Landlord-tenant dispute in Long Beach is a reminder to deal with mold ASAP

Amanda Maher
Amanda Maher | 6 min. read

Published on September 27, 2016

A tense landlord-tenant dispute in Long Beach, California has made its way into local headlines. It all started last year, when one of the tenants living at 3810 Ocean Blvd. was continuously sick. After running a series of tests, doctors confirmed that mold spores were the most likely cause of tenant’s discomfort.

To be sure, the tenant had the unit tested—and sure enough, an inspector confirmed that there was mold in the ceilings, cabinets and walls of the apartment. The tenant notified the property owner and management company but, claims they failed to take any corrective action.

When other tenants caught word of what was going on, they, too, decided to have their units tested. A second mold report was issued in March 2016, also confirming the presence of mold.

As of this writing, four tenants have filed a lawsuit against J-Mar Investments, Walter Watson and Entourage Property Management for failing to provide a habitable dwelling and failing to pay relocation expenses to the tenants so they could live elsewhere while the units were remediated. The plaintiffs are seeking unspecified damages related to medical bills, loss of earnings, emotional distress, pain, suffering and humiliation.

By and large, this is a pretty straightforward landlord-tenant dispute. So why did it end up in the headlines?

As it turns out, the owner and property management company are also responsible for a building located at 1 54th Place, a 9-unit apartment building (also in Long Beach). A similar situation has unfolded there.

One of the tenants in this building had complained to the landlord about the presence of mold to no avail. It wasn’t until she got sick and had to be hospitalized that the landlord agreed to test the apartment for mold. In May 2016, the mold test came back positive.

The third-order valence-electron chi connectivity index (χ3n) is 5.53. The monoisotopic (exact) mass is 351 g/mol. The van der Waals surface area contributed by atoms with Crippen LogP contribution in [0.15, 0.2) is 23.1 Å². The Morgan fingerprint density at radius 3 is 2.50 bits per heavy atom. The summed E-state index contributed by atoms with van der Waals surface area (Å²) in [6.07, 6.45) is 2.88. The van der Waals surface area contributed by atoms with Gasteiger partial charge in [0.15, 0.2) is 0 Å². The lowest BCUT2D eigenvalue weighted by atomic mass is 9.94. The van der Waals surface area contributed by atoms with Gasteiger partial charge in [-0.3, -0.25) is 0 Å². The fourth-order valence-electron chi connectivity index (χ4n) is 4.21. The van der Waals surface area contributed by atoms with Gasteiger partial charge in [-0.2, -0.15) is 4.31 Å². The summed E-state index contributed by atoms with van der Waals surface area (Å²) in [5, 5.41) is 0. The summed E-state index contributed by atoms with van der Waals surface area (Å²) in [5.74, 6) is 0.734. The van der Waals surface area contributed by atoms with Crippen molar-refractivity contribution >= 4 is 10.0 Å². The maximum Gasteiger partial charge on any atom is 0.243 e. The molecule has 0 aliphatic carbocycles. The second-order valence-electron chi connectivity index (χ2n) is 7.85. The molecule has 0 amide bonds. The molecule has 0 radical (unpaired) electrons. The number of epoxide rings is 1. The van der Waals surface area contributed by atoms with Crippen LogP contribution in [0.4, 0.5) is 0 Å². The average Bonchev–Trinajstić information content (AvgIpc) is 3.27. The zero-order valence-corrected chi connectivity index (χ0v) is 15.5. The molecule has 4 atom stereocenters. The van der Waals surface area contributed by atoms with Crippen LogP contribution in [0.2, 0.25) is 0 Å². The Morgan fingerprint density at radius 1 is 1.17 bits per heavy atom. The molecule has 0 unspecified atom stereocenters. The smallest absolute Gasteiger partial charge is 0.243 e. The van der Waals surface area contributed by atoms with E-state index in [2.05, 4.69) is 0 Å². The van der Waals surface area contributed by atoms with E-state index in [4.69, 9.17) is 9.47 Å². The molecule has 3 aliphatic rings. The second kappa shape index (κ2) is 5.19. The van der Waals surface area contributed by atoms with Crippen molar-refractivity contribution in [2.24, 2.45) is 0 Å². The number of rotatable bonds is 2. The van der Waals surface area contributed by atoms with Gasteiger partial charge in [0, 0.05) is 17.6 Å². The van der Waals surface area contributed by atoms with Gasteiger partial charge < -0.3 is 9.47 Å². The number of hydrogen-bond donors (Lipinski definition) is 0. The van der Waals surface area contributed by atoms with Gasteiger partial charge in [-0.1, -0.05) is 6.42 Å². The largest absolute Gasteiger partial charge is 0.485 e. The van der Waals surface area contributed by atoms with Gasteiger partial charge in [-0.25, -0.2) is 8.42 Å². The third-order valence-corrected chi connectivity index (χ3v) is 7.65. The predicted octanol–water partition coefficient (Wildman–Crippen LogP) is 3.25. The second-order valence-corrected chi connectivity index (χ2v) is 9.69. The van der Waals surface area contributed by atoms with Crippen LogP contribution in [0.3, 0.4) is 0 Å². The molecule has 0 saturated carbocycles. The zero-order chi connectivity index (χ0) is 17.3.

Perhaps the landlord had learned from his mistakes at the other building, because this time around he offered to pay for the tenant and her family to stay in a hotel so the mold could be removed. “I’ve been in [the unit],” confirmed Josh Butler of Housing Long Beach, a local tenants’ advocacy organization. “They took the baseboards down and did an extensive amount of work to clean up the unit.”

All was well and good until the building’s other tenants asked for their units to be tested for mold, as well. When the mold test came back “inconclusive,” the property management company responded by issuing all of those tenants a 3-day notice to vacate. The only tenant that wasn’t given notice to vacate was the third floor tenant, who hadn’t asked for the mold test to be conducted.

Tenants claim this is retaliation for asking for the mold test. The property manager says the mold report suggested he perform a “destructive investigation”—a protocol that involves taking the walls out down to the studs—to see if there was moisture buildup that could cause mold to grow. That was the only way to be sure the units were safe. “Once we found out that [the tenants’] health might be in jeopardy, we had no choice. We had to do something,” says Entourage principal Larry Guesno, Jr.